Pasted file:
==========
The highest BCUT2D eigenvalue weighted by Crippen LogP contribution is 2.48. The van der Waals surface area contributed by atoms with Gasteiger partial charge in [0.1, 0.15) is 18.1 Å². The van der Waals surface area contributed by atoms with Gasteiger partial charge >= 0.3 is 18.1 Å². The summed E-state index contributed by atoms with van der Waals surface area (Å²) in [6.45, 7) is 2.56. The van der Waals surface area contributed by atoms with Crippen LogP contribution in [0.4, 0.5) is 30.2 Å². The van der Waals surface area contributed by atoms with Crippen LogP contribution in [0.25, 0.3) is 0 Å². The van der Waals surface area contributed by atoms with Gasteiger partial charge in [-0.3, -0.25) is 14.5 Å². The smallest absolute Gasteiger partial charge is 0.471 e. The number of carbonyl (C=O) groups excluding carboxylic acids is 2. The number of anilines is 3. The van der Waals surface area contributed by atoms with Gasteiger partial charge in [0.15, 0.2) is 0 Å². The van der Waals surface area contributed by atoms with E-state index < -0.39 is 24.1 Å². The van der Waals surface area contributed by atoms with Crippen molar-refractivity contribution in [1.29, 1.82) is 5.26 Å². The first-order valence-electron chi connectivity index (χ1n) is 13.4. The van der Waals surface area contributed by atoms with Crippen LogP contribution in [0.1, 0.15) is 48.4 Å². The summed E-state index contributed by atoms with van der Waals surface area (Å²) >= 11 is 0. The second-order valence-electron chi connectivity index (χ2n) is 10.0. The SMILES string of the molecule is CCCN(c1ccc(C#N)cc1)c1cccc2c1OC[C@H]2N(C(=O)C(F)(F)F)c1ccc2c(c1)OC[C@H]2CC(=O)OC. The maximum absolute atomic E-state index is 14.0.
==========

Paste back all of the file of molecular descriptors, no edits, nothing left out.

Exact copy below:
The highest BCUT2D eigenvalue weighted by Crippen LogP contribution is 2.48. The van der Waals surface area contributed by atoms with Gasteiger partial charge in [0.1, 0.15) is 18.1 Å². The van der Waals surface area contributed by atoms with Gasteiger partial charge >= 0.3 is 18.1 Å². The summed E-state index contributed by atoms with van der Waals surface area (Å²) in [6.45, 7) is 2.56. The van der Waals surface area contributed by atoms with Crippen LogP contribution in [0.4, 0.5) is 30.2 Å². The van der Waals surface area contributed by atoms with Crippen LogP contribution in [0.25, 0.3) is 0 Å². The van der Waals surface area contributed by atoms with Gasteiger partial charge in [-0.3, -0.25) is 14.5 Å². The smallest absolute Gasteiger partial charge is 0.471 e. The number of carbonyl (C=O) groups excluding carboxylic acids is 2. The number of anilines is 3. The van der Waals surface area contributed by atoms with Gasteiger partial charge in [0.15, 0.2) is 0 Å². The van der Waals surface area contributed by atoms with E-state index < -0.39 is 24.1 Å². The van der Waals surface area contributed by atoms with Crippen molar-refractivity contribution in [1.29, 1.82) is 5.26 Å². The first-order valence-electron chi connectivity index (χ1n) is 13.4. The van der Waals surface area contributed by atoms with Crippen LogP contribution in [0.1, 0.15) is 48.4 Å². The summed E-state index contributed by atoms with van der Waals surface area (Å²) >= 11 is 0. The second-order valence-electron chi connectivity index (χ2n) is 10.0. The SMILES string of the molecule is CCCN(c1ccc(C#N)cc1)c1cccc2c1OC[C@H]2N(C(=O)C(F)(F)F)c1ccc2c(c1)OC[C@H]2CC(=O)OC. The maximum absolute atomic E-state index is 14.0.